OWeek: Join a cult

James Sherriff gives the low-down on campus cults and where to find them.

It’s OWeek. You’re walking down Eastern Avenue, ACCESS card in hand. You’re looking to join clubs, any clubs, all the clubs. Look, there’s a club! Cute stalls, members in t-shirts, free food. You get chatting, you take a flyer and—you know, what the heck—why not sign up?

Suddenly, it’s Week 2. You’ve already been to three events for this club. They keep asking you to help out at barbecues, piss-ups, barbecues…. Oh, and they’ve asked you to pledge your undying allegiance to their cause. 

Shit. Have you joined a cult? 

Fear not, Honi’s here to help, with our inaugural guide to identifying cults on campus. Today, we’ll be examining two of the most cultish groups on campus: the Evangelical Union (the EU) and Socialist Alternative (SAlt). 

Let’s start by comparing the EU and SAlt to a known cult—Scientology. Scientology’s current leader is an eccentric multi-millionaire by the name of David Miscavige. Dave pretty much screams ‘cult’. Dave encourages members to participate in expensive courses and buy expensive reading material. The success of this spiritual business model has allowed him to make friends with Tom Cruise, with whom he shares a secret, invented language.

This use of religion, or any shared ideology, to extract value from adherents is a strong indicator that a movement is a cult. There are a few other factors too. Do a small number of senior members control the group? Does the group stress ideological orthodoxy? Is this ideology significantly more radical than that of similar but more mainstream organisations? Scientology fits the bill. But how do SAlt and the EU measure up?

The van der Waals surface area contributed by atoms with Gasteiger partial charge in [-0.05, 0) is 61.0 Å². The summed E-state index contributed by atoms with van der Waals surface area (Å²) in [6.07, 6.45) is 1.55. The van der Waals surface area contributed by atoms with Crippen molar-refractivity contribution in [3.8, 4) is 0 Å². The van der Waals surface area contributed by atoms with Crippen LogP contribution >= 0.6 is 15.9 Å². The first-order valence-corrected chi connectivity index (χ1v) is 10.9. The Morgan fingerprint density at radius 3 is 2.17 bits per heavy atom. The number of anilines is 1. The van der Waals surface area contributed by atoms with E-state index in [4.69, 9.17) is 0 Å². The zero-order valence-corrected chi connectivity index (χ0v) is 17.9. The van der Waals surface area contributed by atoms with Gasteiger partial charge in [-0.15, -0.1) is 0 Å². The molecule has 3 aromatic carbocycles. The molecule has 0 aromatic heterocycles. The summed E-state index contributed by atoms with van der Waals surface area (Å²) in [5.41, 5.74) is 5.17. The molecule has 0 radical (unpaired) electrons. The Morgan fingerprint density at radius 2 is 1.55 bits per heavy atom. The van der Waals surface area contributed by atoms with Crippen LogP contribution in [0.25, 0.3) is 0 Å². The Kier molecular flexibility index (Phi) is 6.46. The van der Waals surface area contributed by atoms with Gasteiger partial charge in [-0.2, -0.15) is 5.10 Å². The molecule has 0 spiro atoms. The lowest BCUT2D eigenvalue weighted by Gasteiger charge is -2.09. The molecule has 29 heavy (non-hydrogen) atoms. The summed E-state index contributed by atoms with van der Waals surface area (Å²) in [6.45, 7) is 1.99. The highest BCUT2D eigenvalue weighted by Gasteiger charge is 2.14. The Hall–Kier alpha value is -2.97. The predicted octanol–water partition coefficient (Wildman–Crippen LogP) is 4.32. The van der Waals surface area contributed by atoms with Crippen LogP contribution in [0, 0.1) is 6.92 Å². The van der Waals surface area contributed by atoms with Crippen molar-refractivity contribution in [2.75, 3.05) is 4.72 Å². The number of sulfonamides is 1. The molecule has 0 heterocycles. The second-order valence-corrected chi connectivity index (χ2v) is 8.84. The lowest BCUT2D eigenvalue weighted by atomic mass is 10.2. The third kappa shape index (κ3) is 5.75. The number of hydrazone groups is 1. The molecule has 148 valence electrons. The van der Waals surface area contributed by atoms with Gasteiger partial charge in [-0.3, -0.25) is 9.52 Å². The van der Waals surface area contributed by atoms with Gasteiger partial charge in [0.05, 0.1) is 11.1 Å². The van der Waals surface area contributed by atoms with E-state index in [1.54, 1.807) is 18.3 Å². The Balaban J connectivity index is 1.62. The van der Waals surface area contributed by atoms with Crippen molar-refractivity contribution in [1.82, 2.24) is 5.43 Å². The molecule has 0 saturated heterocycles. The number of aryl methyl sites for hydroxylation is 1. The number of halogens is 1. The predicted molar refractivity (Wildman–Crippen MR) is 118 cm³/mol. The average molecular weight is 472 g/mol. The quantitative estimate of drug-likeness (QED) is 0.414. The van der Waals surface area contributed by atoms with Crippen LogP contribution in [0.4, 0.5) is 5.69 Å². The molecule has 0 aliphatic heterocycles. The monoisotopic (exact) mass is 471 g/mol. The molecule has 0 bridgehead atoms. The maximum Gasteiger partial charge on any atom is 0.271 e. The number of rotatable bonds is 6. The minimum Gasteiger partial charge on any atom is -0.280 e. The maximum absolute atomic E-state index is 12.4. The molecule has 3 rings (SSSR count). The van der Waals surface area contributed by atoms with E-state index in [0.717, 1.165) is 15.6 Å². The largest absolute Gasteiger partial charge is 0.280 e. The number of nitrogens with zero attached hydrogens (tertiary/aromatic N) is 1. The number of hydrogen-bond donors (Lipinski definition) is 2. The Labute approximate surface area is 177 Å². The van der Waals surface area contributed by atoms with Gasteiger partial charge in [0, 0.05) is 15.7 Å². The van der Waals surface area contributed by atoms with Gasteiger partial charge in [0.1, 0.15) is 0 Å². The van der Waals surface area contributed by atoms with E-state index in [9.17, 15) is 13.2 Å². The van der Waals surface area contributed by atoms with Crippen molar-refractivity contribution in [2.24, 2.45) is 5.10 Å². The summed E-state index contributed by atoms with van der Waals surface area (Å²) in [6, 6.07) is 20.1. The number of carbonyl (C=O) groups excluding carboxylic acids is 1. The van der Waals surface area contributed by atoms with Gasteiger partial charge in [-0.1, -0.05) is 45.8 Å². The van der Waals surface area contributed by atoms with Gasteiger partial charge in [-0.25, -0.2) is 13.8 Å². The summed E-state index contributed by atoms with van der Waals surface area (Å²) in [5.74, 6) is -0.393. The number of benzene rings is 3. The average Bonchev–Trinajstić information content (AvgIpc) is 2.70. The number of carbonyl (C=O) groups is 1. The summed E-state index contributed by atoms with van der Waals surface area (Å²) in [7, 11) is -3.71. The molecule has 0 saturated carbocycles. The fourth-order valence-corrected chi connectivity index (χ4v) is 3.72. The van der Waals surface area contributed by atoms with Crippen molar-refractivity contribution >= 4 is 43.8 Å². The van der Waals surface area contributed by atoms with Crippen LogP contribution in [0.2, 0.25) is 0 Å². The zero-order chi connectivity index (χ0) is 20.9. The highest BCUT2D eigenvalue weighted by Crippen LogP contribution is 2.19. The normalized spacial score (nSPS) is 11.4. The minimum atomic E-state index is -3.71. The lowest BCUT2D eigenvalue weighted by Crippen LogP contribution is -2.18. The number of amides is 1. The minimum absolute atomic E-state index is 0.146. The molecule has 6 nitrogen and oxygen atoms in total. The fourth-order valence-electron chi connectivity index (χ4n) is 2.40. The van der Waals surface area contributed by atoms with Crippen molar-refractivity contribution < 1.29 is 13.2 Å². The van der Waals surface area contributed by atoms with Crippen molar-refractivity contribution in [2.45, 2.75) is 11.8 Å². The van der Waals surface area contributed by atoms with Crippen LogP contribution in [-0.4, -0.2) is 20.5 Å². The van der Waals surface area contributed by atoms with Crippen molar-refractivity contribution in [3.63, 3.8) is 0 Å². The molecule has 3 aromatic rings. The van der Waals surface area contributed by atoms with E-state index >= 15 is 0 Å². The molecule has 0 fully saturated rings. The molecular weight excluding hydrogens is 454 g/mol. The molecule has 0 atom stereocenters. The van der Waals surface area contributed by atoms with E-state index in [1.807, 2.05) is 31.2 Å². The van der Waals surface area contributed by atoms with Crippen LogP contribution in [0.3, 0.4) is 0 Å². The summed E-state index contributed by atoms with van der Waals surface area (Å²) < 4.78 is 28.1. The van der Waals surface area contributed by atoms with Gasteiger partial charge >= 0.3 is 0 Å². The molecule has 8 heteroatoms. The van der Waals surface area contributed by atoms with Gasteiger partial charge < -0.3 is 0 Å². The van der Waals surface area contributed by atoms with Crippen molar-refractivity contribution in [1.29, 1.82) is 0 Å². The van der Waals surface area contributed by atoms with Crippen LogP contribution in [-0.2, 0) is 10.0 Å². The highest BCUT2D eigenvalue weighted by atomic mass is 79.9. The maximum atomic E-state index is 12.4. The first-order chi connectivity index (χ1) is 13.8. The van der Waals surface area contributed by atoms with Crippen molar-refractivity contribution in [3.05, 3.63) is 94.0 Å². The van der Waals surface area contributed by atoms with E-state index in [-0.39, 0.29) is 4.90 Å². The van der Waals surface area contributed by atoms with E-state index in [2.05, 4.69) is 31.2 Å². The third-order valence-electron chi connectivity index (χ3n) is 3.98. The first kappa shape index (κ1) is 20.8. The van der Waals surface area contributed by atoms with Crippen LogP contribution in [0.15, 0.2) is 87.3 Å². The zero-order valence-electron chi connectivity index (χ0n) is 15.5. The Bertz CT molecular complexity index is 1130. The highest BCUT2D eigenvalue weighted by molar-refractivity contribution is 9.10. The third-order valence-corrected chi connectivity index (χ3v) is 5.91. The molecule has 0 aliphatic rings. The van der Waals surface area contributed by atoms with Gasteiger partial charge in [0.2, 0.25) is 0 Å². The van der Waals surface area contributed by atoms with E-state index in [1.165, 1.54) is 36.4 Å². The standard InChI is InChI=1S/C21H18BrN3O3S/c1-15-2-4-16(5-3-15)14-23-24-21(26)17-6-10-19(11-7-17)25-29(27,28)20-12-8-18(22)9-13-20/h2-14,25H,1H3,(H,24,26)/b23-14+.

First up, SAlt. To veteran students, the very name inspires images of trestle tables, adorned in red, decorated with anti-capitalist paraphernalia. . To most students, this sight is a simple inconvenience. But for those itching w add the weight of their signature to a SAlty campaign, the temptation is often too great. 

This is where my experience with SAlt began. After signing a petition and having a chat about politics, my girlfriend and I eventually decided to attend the group’s first meeting for the year, despite hearing the mildly concerning assertion that SAlt aims to spark a Trotskyist revolution. 

My first encounter with radical Marxist discourse was at this meeting and it was actually an amicable experience. The atmosphere was inviting: as first-timers, we were encouraged to add our voices to the group’s discussion. But while radical ideas were applauded, our more mainstream perspectives were dismissed. The room quickly became an echo chamber—every attempt to depart from SAlt’s ideology was dismissed as too liberal, too soft, too naïve. That’s cult-level orthodoxy right there.

But there’s more. A 2017 USyd reddit thread titled ‘Can anyone tell me the truth about Socialist Alternative?’ acknowledges that while SAlt’s members are “lovely, sincere people,” new recruits  are “constantly pressured to give time to things that…make a mockery of student activism.” The thread notes that the group’s programme is primarily directed towards recruitment, rather than pragmatic activism. This over-emphasis on recruitment means SAlt is edging further towards being an actual CUlt. 

Certainly, the causes that SAlt supports are admirable; their movement has helped propel social progress on issues like same-sex marriage, refugee rights, and justice for Aboriginal and Torres Strait Islander peoples. 

What’s more, the existence of radical alternatives to mainstream political thought are essential to our democracy. So while SAlt’s website declares that ‘the system’ cannot be reasoned with and should not be tolerated, they are in fact contributing to its general health and wellbeing. When it comes to politics, a pinch of SAlt is just enough to keep things interesting. 

But unfortunately, SAlt’s willingness to capitalise on new students’ enthusiasm gives cause for alarm. 

New students should be aware that SAlt’s revolutionary capacity rarely extends beyond the meeting room, limited by their proclivity for trestle table-based petitioning. SAlt seem to have embraced the old adage: communism often works better on paper than it does in practice.

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